Expert typing, reasonable
rates. Joyce Lock hart. AL.
3374-L. 5579 Toronto Road.
Gold hoop earring (pierced).
Juanita, AL. 1456-R.
Lost—Parker "21" pen, red
with gold top, between Aggie
building and HO-22 on Monday. Phone Doug. Duncan, YO.
Ride needed each morning
from Hastings east. Phone Lou,
after 6 p.m. HA. 8270-L.
Wanted immediately ride from
3800 block West Tenth for 8:30
lectures. Leonard, AL. 1757-L.
(Continued from Pag* 5)
evolved out of the work done
with emotionally disturbed
children in other locales. In
Vancouver the need is well recognized and some action is being
taken. St. Euphrasia's School,
in the Convent of the Good
Shepherd, has formulated plans
for a treatment centre for girls
between the ages of 13 and 15.
The policy for the new school
indicates that a great deal of
study of new methods has gone
into these plans and that the best
of our present knowledge will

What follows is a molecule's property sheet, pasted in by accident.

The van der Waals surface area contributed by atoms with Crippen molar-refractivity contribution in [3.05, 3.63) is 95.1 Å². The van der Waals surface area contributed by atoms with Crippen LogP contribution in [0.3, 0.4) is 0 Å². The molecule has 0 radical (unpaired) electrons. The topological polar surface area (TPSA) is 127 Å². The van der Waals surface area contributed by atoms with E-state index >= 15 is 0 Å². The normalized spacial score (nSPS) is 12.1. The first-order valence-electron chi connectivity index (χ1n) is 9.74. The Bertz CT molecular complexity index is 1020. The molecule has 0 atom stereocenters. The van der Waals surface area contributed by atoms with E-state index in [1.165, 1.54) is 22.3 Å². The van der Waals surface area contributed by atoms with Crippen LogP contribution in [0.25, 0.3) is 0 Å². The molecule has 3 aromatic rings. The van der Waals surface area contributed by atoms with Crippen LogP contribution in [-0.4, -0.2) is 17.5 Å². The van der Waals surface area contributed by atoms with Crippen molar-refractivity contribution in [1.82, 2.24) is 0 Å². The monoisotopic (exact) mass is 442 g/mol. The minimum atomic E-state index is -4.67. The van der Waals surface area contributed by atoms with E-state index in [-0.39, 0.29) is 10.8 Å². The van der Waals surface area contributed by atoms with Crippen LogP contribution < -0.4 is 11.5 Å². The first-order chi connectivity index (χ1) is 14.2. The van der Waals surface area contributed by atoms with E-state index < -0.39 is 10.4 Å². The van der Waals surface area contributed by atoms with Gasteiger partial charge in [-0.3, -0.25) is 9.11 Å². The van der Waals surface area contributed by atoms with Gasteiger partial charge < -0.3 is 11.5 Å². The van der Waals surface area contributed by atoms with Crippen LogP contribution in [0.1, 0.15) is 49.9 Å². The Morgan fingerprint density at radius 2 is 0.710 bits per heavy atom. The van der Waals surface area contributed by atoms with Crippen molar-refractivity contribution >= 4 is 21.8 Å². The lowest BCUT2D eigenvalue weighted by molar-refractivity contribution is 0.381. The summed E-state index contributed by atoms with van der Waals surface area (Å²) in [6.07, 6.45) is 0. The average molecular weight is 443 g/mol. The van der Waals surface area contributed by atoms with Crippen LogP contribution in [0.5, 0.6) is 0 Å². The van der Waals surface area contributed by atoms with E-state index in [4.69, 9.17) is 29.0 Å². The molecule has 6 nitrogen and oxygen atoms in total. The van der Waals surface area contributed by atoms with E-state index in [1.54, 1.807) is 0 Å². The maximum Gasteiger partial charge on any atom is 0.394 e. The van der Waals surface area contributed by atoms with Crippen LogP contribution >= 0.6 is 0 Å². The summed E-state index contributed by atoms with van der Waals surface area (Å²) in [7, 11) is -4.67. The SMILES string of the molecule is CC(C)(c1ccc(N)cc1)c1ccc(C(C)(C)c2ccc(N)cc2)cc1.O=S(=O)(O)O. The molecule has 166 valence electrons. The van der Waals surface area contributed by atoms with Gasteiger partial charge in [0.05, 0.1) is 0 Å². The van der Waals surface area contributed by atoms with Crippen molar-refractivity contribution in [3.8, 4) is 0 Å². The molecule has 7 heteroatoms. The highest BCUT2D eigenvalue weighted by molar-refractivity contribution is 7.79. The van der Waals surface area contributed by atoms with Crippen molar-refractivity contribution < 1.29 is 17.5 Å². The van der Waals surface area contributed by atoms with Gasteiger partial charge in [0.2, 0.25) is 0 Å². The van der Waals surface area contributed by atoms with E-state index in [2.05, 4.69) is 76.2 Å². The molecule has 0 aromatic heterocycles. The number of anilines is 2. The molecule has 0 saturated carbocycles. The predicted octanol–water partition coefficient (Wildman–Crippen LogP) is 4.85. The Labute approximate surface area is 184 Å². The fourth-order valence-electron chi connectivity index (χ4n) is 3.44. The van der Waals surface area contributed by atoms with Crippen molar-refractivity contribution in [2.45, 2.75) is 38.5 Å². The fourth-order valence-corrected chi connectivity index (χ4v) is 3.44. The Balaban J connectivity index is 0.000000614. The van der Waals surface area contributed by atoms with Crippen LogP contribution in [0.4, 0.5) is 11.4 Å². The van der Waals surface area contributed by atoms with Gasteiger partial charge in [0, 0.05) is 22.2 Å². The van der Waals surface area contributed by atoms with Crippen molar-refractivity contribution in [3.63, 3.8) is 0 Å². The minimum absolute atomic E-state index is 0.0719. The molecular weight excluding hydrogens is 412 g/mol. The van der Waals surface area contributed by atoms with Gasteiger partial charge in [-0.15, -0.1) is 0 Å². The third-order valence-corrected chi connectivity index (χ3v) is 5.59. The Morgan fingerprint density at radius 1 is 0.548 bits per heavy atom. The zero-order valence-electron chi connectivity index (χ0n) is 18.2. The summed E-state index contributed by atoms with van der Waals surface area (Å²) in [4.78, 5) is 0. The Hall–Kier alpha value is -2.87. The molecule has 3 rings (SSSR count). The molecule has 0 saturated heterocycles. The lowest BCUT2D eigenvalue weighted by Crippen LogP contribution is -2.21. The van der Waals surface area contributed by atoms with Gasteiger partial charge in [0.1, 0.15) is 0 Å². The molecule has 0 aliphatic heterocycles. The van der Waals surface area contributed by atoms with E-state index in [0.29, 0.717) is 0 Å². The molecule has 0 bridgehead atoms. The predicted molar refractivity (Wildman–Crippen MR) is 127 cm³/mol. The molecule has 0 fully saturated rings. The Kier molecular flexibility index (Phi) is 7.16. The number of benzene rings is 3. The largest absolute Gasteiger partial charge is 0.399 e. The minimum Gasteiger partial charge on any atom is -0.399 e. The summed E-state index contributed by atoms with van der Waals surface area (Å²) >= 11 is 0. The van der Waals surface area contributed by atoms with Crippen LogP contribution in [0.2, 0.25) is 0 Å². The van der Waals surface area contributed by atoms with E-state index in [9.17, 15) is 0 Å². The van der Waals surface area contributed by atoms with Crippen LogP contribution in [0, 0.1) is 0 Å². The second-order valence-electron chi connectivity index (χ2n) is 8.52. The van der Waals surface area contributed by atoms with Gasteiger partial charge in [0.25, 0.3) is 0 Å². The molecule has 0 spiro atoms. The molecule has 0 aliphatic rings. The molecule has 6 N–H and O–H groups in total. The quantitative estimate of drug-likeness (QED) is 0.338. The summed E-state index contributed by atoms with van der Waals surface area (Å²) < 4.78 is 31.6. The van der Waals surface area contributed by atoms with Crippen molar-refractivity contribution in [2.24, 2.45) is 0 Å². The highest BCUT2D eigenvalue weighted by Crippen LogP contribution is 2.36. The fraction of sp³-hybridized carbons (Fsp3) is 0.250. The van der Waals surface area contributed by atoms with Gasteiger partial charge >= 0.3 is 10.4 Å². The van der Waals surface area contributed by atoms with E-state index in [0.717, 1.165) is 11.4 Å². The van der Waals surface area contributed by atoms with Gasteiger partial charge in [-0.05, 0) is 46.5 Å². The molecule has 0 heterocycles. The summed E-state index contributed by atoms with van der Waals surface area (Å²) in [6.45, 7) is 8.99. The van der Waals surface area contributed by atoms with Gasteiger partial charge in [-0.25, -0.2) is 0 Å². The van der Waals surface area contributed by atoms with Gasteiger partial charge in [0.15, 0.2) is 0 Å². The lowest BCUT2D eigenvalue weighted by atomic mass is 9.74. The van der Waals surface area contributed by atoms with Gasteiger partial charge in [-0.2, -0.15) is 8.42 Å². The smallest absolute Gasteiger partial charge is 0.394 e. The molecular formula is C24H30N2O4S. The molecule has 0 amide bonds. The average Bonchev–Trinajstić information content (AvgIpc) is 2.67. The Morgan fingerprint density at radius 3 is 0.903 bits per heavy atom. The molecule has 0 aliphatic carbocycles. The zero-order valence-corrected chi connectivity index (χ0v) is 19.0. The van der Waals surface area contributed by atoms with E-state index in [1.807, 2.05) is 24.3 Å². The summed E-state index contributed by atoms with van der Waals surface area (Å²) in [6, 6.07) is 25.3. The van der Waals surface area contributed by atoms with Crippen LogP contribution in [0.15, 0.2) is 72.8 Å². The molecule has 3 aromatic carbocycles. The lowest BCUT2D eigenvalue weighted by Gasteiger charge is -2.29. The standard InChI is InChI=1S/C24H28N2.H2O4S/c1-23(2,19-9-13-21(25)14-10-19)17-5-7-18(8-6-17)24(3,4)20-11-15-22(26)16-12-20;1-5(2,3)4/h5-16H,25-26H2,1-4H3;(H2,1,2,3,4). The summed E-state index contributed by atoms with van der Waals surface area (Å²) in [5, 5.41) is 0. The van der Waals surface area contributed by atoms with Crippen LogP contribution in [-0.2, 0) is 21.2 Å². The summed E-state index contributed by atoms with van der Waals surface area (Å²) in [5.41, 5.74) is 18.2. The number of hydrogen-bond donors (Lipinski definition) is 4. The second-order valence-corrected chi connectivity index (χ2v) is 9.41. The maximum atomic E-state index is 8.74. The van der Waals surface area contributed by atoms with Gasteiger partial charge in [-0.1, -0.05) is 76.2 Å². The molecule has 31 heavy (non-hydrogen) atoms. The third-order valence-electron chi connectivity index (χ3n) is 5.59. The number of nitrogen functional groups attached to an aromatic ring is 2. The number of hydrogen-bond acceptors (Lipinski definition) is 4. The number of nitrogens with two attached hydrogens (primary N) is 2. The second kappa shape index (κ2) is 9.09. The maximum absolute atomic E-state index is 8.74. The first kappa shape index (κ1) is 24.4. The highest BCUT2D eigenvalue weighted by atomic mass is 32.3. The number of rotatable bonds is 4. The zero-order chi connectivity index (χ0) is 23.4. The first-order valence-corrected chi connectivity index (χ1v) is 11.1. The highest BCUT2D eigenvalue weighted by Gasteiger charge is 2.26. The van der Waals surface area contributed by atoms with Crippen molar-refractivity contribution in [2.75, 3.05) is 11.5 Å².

be applied. The special joint
committee of the Vancouver
Community Chest and Council
and the Canadian Association of
Social Workers (B.C. Mainland
Branch) studied the matter and
presented a brief recommending
establishment of a centre for the
treatment of 12 children away
from their own homes as a 'pilot
project' in this kind of treatment
for the community.
The next problem immediately appears. Who is to conduct
treatment? Staff with expert
knowledge, skill and experience
in this special work are essential to such a program.
As students concerned with
problems of human relationships
might we suggest that our university could take a more active
interest in this new and exciting
field of study. The university
setting is ideal in many ways
for" an institution devoted to the
treatment of emotionally disturbed children. The environment is protected, yet as a miniature community, is a bridge to